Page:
Access to knowledge, information, and data is essential in higher education and research, and it can be greatly improved. The digitising of research results and digital publication in recent decades represents a fundamental shift away from the “age of paper”. Improved access is the basis for the transfer of knowledge (teaching), knowledge generation (research), and knowledge valorisation (civil society). The central idea is that the results of publicly financed research should also be available to the public.
The campaign for Open Access (OA) to research results is steadily gaining in support throughout the world. SURFshare is also an enthusiastic advocate.
The SURFshare flyer 'Greater Reach for Research with Open Access', is stating the advantages and actions involved on the road to Open Access.
Open Access year 2009
With SURF acting as coordinator, the Dutch higher education sector has declared 2009 to be “Open Access Year”. This will give a further boost to open access to the results of scientific/scholarly and practice-based research. Collaborative efforts will be made throughout the year to formulate policy, develop and improve the knowledge infrastructure, create a clear legal framework, and provide information for all concerned. Local “grassroots projects“ have already produced results that will be utilised in the course of 2009.
Open Access week 2009
In the Open Access week numerous activities took place. An overview can be found here.
Dutch Open Access Website
All the SURFpartners have collaborated to set up the Dutch website on Open Access. The website provides information on Open Access and the new possibilities opened up for researchers by ICT; it includes examples from a variety of disciplines. The website is intended to clear up misunderstandings and guide institutions of higher education towards greater re-use and sharing of knowledge.
Overview of Open Access developments
In May 2009 SURF released the study Costs and Benefits of Research Communication: The Dutch Situation by professor John Houghton. In this study three publication models are compared. The greatest advantage would be offered by the Open Access model, which means that the research institution or the party financing the research pays for publication and the article is then freely accessible. The study is available for download here.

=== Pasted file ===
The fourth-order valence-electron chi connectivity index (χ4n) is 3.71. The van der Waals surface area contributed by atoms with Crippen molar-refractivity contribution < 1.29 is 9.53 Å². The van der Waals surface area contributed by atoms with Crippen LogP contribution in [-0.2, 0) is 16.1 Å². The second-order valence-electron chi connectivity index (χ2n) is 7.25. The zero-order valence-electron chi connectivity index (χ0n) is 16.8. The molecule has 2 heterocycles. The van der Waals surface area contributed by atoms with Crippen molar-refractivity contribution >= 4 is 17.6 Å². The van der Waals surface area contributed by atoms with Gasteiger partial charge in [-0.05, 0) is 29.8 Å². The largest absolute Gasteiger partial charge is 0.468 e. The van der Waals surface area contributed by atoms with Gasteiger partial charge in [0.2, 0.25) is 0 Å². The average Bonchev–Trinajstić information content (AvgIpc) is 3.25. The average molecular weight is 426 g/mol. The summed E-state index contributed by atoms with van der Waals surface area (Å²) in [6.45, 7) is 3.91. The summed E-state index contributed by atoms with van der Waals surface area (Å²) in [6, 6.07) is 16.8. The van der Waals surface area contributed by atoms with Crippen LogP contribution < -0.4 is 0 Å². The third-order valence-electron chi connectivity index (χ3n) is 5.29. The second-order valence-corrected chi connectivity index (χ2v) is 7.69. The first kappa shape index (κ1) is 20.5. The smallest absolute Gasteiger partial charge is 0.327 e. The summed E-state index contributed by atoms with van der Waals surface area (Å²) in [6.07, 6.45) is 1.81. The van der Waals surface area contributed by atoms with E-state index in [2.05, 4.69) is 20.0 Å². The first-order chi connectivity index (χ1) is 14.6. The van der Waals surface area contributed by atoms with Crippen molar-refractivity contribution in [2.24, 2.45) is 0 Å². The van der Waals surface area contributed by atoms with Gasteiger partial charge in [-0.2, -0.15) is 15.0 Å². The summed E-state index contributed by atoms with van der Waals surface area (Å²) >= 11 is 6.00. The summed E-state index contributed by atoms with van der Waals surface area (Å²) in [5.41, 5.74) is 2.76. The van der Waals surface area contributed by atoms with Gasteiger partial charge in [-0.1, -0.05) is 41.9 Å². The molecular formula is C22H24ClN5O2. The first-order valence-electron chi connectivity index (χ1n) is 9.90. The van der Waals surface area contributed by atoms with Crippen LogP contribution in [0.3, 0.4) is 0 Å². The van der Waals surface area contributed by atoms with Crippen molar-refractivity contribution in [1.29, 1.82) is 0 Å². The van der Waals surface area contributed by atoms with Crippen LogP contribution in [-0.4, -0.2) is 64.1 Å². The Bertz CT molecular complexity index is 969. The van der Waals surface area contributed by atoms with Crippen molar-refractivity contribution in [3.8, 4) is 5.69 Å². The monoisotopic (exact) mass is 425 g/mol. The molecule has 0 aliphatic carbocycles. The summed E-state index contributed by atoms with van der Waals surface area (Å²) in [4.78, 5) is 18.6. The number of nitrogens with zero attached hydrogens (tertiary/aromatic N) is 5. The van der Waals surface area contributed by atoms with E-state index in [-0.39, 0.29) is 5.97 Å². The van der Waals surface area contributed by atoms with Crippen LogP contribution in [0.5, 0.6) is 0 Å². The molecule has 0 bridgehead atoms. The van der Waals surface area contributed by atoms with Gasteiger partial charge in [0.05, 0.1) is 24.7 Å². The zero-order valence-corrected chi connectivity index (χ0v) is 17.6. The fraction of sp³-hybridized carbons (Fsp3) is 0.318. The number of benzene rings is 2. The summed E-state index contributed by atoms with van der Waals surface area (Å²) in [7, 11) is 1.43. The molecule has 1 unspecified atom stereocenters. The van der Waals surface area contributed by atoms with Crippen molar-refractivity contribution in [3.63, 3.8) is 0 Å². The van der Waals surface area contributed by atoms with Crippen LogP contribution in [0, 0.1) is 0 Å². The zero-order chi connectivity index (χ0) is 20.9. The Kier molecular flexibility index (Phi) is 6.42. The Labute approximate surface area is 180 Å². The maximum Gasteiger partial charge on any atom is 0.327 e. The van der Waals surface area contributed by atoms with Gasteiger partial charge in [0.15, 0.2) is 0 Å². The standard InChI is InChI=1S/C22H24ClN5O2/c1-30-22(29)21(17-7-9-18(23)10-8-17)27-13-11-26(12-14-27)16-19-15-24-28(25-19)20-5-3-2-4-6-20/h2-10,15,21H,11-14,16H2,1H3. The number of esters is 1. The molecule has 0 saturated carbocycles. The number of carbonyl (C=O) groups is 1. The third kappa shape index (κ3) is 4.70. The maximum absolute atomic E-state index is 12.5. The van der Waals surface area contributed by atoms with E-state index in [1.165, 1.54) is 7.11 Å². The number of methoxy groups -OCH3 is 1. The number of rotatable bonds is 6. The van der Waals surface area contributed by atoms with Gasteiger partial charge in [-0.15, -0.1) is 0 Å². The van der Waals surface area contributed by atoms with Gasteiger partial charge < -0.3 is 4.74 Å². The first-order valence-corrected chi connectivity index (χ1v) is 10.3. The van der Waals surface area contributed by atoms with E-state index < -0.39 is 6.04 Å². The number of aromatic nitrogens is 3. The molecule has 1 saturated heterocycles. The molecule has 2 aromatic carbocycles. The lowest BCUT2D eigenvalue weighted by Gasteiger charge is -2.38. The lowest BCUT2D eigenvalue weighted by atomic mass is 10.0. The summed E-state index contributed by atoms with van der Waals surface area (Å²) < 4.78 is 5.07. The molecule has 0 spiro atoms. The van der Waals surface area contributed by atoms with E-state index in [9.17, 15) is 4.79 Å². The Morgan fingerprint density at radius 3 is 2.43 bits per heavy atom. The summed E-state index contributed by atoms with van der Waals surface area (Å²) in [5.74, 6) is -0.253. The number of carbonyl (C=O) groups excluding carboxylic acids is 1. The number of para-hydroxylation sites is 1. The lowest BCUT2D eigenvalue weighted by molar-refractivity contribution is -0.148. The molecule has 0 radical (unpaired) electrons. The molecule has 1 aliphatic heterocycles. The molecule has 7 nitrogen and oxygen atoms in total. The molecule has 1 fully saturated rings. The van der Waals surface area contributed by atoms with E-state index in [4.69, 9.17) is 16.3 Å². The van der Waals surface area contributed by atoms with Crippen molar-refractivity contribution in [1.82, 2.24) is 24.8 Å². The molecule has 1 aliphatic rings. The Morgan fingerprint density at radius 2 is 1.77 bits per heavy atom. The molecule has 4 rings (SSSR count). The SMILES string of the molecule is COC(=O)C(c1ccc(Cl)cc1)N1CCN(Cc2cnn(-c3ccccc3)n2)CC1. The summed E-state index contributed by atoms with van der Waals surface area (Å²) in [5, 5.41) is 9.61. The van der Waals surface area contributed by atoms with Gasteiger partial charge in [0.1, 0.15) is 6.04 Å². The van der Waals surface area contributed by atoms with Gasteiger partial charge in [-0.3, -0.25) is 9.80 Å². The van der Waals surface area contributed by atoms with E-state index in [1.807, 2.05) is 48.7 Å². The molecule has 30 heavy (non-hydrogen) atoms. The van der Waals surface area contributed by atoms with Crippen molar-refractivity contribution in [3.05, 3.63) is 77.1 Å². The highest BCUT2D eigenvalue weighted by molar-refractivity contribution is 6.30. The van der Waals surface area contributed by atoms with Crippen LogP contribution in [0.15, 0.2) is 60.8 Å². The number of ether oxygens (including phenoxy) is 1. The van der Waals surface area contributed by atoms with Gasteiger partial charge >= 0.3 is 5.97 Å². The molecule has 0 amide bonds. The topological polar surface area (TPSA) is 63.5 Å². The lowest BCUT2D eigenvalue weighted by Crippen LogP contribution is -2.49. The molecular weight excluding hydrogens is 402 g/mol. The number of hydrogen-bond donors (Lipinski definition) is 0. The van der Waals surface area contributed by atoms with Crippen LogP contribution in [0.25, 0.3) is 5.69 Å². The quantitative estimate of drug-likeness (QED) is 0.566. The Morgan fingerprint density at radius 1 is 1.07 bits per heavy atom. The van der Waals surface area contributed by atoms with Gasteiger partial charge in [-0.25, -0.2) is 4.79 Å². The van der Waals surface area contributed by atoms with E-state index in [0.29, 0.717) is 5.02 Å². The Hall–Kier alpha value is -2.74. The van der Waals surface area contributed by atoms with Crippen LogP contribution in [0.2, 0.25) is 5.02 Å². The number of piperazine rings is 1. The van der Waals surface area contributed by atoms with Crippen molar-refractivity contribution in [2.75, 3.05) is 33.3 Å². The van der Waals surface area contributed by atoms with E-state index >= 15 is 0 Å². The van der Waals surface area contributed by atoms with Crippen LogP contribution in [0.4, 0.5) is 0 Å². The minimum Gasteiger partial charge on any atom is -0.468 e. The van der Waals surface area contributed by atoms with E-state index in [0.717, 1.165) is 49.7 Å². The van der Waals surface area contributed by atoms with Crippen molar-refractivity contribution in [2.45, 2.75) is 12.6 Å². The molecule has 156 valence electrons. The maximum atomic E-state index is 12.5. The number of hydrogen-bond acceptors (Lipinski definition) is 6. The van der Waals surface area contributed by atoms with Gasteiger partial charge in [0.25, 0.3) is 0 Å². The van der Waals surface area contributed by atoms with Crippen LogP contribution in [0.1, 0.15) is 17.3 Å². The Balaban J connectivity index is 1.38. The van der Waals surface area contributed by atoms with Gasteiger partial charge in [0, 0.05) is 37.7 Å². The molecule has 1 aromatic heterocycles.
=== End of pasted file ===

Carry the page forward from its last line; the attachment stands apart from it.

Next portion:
In October 2009 SURF and the three other partners in Knowledge Exchange released a brochure in which the differences in outcomes from the various studies on costs and benefits of various journal business models are explained. This briefing paper also looks at the outcomes of the broadly cited RIN study and various national studies performed by John Houghton.
At the end of 2008, the UKB (a consortium of the 13 Dutch university libraries and the National Library of the Netherlands) produced a survey of Open Access for the conference of university administrators. That document gives a good idea of national and international trends in the area of Open Access and how Open Access can be taken further in the Netherlands.
Click here for the UKB’s memorandum on Open Access in the Netherlands: the Next Step (September 2009).
Impact and quality
Researchers have traditionally undertaken peer review and various tasks and responsibilities on the editorial boards of professional journals without being paid for doing so; this kind of work was considered to be part of their task of scientific/scholarly communication. In exchange, their work was distributed. This can result in more readers, more citations, and greater impact. Citations are often the “currency” for career prospects, reputation, and funds to finance further research.
The options opened up by the Internet have led to a change in the traditional method of measuring quality and impact, with alternatives being developed for peer review and impact assessment. The SURFshare program is investigating new review methods and new ways of measuring the use made of publications and data. It assists institutions and research communities in publishing (including enhanced publications), not only as regards organisational and technical matters but also monitoring of copyright aspects.
More information and contact
For more information, contact Annemiek van der Kuil on +31 (0)30 234 6600.